Watch Your Feet

Archival pigment prints on MDF & Plywood
59.4 cm x 84.1 cm (x9) and 21 cm x 29.7 cm (x20)


The changing vistas of the landscape are explored through Watch Your Feet, a 1228-frame montage. These images build together a one-hour walk taken towards an outcropping of badlands. The badlands begin far out of reach, in the distance but ever present. As the journey brings you into the landscape, they continually disappear and reappear and although there is continual approach, the badlands never seem any closer. The folding of time that is visible in the badlands, through their black bands, work almost as an image documenting the environmental happenings of each era. Watch Your Feet lets the viewer experience the past images of the walk that lingers behind as one moves forward in space, not dissimilar to the temporality of the landscape, constantly expanding and yet still displaying bands of time.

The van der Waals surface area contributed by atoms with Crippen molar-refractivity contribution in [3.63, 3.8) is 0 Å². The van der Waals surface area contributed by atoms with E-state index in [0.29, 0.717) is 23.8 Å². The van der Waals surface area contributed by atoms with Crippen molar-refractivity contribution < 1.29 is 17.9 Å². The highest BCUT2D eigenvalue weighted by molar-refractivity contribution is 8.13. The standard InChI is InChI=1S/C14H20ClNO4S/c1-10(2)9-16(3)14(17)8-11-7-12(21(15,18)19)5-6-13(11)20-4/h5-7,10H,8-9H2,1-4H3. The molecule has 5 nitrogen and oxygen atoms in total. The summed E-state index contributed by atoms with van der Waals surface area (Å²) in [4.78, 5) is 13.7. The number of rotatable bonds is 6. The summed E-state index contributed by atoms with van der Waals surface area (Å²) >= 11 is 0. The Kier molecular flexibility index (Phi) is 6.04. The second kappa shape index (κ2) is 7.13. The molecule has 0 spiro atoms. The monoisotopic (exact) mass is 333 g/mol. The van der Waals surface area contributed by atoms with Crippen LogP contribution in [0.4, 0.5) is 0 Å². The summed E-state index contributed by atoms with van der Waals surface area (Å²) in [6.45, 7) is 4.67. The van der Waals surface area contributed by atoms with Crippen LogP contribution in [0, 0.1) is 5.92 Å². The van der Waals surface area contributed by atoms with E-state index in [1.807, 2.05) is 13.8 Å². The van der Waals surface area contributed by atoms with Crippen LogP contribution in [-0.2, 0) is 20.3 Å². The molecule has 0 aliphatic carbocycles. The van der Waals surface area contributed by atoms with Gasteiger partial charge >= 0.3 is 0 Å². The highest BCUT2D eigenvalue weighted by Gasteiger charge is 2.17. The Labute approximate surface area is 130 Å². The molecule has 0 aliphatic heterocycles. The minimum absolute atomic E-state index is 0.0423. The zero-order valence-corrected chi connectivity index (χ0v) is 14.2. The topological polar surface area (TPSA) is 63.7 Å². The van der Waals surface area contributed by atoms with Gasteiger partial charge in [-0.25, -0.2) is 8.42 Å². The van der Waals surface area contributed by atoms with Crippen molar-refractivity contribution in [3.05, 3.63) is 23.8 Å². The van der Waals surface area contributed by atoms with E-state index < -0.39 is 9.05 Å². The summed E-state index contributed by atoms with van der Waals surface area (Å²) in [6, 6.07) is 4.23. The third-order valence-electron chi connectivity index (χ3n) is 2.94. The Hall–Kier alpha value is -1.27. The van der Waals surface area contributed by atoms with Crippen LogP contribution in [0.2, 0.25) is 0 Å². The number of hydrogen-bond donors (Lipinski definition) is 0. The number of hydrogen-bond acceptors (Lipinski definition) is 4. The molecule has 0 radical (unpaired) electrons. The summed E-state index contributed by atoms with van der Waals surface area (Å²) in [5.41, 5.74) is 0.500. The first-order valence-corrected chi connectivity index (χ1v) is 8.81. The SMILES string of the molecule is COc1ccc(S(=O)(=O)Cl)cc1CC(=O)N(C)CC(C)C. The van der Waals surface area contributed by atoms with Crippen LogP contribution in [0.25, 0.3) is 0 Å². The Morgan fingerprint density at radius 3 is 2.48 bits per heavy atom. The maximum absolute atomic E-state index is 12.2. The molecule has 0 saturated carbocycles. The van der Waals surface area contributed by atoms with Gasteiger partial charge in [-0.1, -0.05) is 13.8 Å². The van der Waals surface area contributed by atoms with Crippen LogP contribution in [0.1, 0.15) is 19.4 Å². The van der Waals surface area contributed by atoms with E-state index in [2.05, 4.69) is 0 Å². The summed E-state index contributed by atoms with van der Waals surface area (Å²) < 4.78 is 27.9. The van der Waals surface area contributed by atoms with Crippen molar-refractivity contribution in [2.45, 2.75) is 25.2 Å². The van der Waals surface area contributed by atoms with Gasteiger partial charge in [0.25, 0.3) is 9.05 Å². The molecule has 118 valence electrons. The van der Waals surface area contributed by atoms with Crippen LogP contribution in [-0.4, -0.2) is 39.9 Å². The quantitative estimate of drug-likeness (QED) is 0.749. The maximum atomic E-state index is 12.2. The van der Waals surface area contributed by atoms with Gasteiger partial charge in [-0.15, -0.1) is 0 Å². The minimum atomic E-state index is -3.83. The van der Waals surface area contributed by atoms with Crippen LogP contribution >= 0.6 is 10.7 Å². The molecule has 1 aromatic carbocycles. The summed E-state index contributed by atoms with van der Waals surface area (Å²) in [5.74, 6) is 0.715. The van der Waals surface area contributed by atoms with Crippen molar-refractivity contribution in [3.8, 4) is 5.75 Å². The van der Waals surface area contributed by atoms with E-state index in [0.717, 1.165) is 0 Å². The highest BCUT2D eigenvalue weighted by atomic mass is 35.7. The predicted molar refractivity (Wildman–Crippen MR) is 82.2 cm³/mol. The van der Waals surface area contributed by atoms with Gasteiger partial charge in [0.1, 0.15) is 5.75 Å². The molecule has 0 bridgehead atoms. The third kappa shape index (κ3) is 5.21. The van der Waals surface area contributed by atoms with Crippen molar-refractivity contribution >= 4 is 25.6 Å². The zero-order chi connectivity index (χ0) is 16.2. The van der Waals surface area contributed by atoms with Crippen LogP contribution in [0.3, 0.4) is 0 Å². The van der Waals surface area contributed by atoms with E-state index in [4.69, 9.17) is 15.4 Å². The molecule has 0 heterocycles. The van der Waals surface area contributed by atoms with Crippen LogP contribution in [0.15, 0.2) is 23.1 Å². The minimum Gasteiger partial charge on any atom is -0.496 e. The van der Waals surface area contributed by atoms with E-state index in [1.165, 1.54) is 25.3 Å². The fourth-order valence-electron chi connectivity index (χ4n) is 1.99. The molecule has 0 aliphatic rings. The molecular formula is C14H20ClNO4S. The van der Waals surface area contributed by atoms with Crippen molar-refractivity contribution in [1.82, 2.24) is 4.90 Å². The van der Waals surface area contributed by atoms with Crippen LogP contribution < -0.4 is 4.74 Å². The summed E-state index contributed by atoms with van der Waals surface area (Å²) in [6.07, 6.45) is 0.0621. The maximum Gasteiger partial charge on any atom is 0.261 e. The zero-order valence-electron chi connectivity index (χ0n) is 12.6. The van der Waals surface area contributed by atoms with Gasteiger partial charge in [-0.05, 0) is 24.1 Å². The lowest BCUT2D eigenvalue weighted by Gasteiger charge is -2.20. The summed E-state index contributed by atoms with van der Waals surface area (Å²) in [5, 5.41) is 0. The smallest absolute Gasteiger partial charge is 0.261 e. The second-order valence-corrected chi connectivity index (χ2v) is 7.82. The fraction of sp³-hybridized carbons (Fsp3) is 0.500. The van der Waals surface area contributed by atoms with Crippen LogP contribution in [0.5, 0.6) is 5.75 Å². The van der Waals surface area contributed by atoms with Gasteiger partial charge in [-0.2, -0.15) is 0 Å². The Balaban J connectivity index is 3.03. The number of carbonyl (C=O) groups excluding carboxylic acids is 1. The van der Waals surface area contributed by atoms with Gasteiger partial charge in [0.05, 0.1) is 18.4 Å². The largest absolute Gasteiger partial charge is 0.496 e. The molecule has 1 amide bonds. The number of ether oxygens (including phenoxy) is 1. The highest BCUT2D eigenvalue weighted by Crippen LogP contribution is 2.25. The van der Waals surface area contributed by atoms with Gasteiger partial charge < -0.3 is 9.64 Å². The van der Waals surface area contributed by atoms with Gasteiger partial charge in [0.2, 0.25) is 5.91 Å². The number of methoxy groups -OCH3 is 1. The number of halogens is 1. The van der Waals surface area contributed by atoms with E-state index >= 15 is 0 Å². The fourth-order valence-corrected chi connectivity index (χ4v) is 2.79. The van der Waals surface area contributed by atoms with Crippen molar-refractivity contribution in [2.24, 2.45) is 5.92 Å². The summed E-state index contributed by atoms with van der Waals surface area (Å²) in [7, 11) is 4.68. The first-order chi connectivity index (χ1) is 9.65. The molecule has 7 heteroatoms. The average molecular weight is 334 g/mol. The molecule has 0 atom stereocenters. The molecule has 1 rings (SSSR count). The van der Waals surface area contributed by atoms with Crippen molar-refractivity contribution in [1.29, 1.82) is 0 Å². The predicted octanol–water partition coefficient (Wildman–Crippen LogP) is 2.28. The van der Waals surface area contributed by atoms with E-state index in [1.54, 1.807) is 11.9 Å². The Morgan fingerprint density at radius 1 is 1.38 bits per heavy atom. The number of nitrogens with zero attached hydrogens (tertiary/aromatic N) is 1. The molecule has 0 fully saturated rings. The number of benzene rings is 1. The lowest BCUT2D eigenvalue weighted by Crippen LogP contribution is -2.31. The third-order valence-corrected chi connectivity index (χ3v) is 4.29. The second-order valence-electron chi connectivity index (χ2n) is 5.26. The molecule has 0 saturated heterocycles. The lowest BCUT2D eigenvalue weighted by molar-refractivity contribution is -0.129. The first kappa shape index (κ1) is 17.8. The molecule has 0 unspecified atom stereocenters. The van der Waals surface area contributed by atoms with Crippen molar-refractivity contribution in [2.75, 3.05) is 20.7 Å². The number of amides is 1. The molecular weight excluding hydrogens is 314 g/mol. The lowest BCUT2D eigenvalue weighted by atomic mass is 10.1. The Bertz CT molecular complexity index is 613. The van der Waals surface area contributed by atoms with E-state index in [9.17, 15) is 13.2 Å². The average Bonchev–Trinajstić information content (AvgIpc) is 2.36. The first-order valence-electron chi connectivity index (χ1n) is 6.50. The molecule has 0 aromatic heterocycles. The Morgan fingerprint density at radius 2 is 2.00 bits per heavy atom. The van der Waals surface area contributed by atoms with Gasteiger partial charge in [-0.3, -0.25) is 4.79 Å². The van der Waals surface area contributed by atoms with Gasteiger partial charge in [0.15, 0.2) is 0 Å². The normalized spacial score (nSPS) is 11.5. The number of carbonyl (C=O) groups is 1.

This work plays on the notion of Walter Benjamin’s montage theory. By allowing the past image to linger on screen, while the present unfolds on top of it, there is a dialogue between the past, present, and future of the one-hour walk. It unfolds with a recognition of where it is, where it is going, and where it has been and doesn’t obliterate the landscape that has already been traversed, leaving behind sky and ground as reference points, thus building out the map. This new form of work a becomes a walking cartography. As Watch Your Feet is a projected time piece, the viewers are asked to place themselves into the perspective of the photographer as the camera acts as a surveyor, recording the world around from the beginning of the walk to the end and suggesting a memory of land.

The unfolding of each vista in the journey never affords the viewers the satisfaction of closeness to the badlands. Finally, if we understand this work as an archive of a one-hour walk, each of the 1228 images hold their own unique temporal station and creates the closed loop archival circuit. The piece, as an archive, carries out an act of remembrance of a walk taken.